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Charters of the Faith

The Charters according to Shoghi Effendi are: Tablet of Carmel (Bahá'u'lláh), and `Abdu'l-Bahá’s Will and Testament and Tablets of the Divine Plan.

Bahá’í History & Texts
Duration
6 weeks
Weekly Study
4-6 HOURS
Dates
Dec 3-Jan 13
Register By
December 8, 2020
Fee: $75

Shoghi Effendi identified three great Charters which guide the development of the Bahá’í world community. These charters—Bahá'u'lláh's Tablet of Carmel, and 'Abdu'l-Bahá's Will and Testament and Tablets of the Divine Plan—continue today to be the heart of Bahá’í activity. Though each of the three charters has its own unique purpose, participants in this course will observe how they interact upon and reinforce each other. Participants will gain insight and inspiration as they work in the world to share the divine message, build spiritual community, promote racial justice, spiritually impact on institutional corruption, and bring an end to war.

Participants will study 'Abdu'l-Bahá's Will and Testament, described by Shoghi Effendi with the same words he used to describe the Most Holy Book—the "Charter of Bahá'u'lláh's New World Order"; will reflect upon this document which the Guardian calls 'Abdu'l-Bahá's Covenant, His promise that the Báb and Bahá'u'lláh guide the Universal House of Justice in its manifold acts of leadership of the community; and study its guidance for the unification, spiritualization and protection of the station of the children of men.

The Tablets of the Divine Plan, though particularly addressed by 'Abdu'l-Bahá to the believers in North America, call and inspire all of the friends to become "Apostles of Bahá'u'lláh", helping a stricken humanity through its turmoil to its triumph—the Kingdom of God on earth. Participants will reflect on the Tablet of Carmel, Bahá'u'lláh's blueprint for the development of the World Center of the Faith—its Shrine, its "world-shaking, world-embracing, world-directing administrative institutions," and the fulfillment of His promise of the emergence of "The People of Bahá," the members of the Universal House of Justice. Serious reflection on these three charters will aid each of us in finding our own place in carrying out the clear and serene guidance of the Universal House of Justice, and aid us to more effectively do our share to end "the hatreds that inflame, the rivalries that agitate, the controversies that confuse, the miseries that afflict" the world, and lead it to "the throne of abiding tranquility."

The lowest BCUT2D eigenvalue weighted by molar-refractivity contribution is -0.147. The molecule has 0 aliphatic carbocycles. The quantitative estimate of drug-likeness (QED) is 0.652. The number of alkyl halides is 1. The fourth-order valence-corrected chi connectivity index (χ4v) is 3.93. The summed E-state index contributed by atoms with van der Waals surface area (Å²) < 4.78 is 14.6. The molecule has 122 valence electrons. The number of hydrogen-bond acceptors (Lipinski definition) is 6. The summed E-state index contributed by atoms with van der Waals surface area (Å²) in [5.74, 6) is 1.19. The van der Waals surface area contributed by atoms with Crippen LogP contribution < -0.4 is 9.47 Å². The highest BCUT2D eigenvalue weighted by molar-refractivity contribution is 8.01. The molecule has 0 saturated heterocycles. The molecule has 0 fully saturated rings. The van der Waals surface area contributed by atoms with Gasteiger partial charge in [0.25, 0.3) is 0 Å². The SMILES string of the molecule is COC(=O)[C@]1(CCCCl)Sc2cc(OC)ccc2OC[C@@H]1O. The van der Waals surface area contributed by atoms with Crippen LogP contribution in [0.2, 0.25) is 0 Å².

Interview Schedule

This course will feature a number of guest speakers, who will make presentations each week. These presentations will be recorded so if course participants are unable to attend they can watch the videos at their leisure the following week.

Wednesday, December 9, 9 pm Eastern

Angelina Diliberto Allen, "Mount Carmel and the Tablets of the Divine Plan"

Sunday, December 13, 3 pm Eastern

Sheila W. Banani, "Observations of Shoghi Effendi from my 1956 Pilgrimage"

Sheila Banani is a Knight of Bahá'u'lláh to Greece. She has an M.A. in Architecture and Urban Planning

Sunday, December 20, 3 pm Eastern

Joan Lincoln, “Some Thoughts about The Tablets of the Divine Plan”

Joan Lincoln: former pioneer in French-speaking Europe and Africa 1970-1993; former member of the International Teaching Centre 1993-2013.

Monday, December 21, 9 pm Eastern

Nwandi Lawson, “Preparation for the Decades to Come”

Counsellor Nwandi Ngozi Lawson: Appointed to the Continental Board of Counsellors for the Americas in 2014.

Sunday, December 27, 3 pm Eastern

Erica Toussaint, "The Will and Testament of Abdu'l-Baha"

Sunday, January 3, 3 pm Eastern

Michael V. Day, "The Shrine of the Bab and the Tablet of Carmel"

Michael Day is the author of three books about the Shrine of the Bab and Mount Carmel, as well as a photo book, "Queen of Carmel," that encompasses the story contained in the trilogy. Michael formerly served at the Bahá’í World Centre in the Office of Public Affairs. 

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Meet Your Faculty
teacher
Brent Poirier, JD
Writer, Independent Scholar

I was raised Roman Catholic. My first two years of college, at St. Mary’s College in northern California, were as a seminarian. I felt that the most important course I took during this time was a course in Formal Logic. I left the seminary to see if I could live... See Faculty Bio

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